Many laypersons do not understand that a control group is needed in order to evaluate the effectiveness of a medical intervention or test. By attending primarily to cell A and by giving insufficient attention to cells C and D, many members of the general public will not comprehend a central basis for the task force’s negative opinion of the PSA test.This insufficient attention to disconfirming information is the good old fallacy of confirmation bias.
Given a 4ng/ml cutoff, PSA screening has a laughable sensitivity of only 21%. And even with a specificity of 94%, the false discovery rate still comes out to a whopping 81% for a cancer prevalence of 6.3%. That just means that out of every 5 men who test positive, 4 were incorrectly tagged. Epic fail.
Now I read in some cancer website that 1 in 7 men will have prostate cancer. Let's round that up to 15%. If we take that as our base rate (prevalence), we obtain a false discovery rate of 61.8%. So out of every 5 we will still be erroneously labeling 3 as having cancer.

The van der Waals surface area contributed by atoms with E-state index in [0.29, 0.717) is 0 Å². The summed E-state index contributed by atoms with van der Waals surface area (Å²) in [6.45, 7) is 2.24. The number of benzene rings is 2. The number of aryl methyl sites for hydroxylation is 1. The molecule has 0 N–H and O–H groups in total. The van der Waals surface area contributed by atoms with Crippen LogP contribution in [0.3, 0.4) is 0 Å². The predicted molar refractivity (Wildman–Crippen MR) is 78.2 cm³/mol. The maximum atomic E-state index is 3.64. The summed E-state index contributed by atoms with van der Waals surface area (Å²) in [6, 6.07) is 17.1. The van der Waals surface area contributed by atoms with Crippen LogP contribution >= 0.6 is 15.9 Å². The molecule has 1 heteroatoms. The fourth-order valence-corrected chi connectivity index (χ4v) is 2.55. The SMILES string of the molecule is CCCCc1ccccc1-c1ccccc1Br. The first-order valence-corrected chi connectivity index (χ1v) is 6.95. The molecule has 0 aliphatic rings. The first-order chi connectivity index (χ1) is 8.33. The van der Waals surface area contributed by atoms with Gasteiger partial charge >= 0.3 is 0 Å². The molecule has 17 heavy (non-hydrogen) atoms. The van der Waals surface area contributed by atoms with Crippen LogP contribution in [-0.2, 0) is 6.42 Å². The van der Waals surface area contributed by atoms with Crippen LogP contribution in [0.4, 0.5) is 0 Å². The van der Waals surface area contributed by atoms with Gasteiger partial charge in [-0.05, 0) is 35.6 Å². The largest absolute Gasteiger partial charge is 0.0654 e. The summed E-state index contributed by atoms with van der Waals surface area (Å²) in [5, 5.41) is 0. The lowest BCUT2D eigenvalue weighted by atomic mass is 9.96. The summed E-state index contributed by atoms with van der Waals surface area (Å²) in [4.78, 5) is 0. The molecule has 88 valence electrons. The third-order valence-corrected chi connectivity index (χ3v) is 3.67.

Now that's just the false positives--those who don't have cancer. What about the true positives--those who actually have some type of prostate cancer? PSA does not distinguish between aggressive cancers and those that progress very slowly. The latter need not be treated, will probably not cause discomfort or some disability in the patient's life, and will almost surely not be the cause of his death. But the fact that cancer has been discovered almost certainly will prod both patient and doctor to fiddle around with it further, calling for more tests and even (invasive) treatment of sorts.